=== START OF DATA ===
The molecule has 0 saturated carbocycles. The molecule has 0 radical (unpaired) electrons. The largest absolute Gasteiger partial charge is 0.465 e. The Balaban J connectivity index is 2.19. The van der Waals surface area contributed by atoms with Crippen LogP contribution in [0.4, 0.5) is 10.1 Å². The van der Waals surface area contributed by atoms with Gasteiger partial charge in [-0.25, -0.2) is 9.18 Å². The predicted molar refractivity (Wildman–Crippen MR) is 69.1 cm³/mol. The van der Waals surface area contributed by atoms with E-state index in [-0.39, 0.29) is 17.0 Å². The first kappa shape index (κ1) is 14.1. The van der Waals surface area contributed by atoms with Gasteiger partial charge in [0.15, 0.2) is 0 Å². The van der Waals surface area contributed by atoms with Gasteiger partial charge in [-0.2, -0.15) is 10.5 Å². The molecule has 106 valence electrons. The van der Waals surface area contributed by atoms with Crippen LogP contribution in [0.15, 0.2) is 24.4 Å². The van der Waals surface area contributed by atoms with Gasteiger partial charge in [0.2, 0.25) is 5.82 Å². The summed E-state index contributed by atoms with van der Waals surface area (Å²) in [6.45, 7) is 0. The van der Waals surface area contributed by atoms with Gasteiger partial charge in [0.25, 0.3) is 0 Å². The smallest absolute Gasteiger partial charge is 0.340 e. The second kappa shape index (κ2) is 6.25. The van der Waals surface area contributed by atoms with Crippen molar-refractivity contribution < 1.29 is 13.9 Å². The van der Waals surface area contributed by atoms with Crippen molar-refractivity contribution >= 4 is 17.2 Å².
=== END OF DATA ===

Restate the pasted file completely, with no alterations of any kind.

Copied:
The molecule has 0 saturated carbocycles. The molecule has 0 radical (unpaired) electrons. The largest absolute Gasteiger partial charge is 0.465 e. The Balaban J connectivity index is 2.19. The van der Waals surface area contributed by atoms with Crippen LogP contribution in [0.4, 0.5) is 10.1 Å². The van der Waals surface area contributed by atoms with Gasteiger partial charge in [-0.25, -0.2) is 9.18 Å². The predicted molar refractivity (Wildman–Crippen MR) is 69.1 cm³/mol. The van der Waals surface area contributed by atoms with E-state index in [-0.39, 0.29) is 17.0 Å². The first kappa shape index (κ1) is 14.1. The van der Waals surface area contributed by atoms with Gasteiger partial charge in [0.15, 0.2) is 0 Å². The van der Waals surface area contributed by atoms with Gasteiger partial charge in [-0.2, -0.15) is 10.5 Å². The molecule has 106 valence electrons. The van der Waals surface area contributed by atoms with Crippen LogP contribution in [0.15, 0.2) is 24.4 Å². The van der Waals surface area contributed by atoms with Gasteiger partial charge in [0.2, 0.25) is 5.82 Å². The summed E-state index contributed by atoms with van der Waals surface area (Å²) in [6.45, 7) is 0. The van der Waals surface area contributed by atoms with Gasteiger partial charge in [0.25, 0.3) is 0 Å². The smallest absolute Gasteiger partial charge is 0.340 e. The second kappa shape index (κ2) is 6.25. The van der Waals surface area contributed by atoms with Crippen molar-refractivity contribution < 1.29 is 13.9 Å². The van der Waals surface area contributed by atoms with Crippen molar-refractivity contribution >= 4 is 17.2 Å².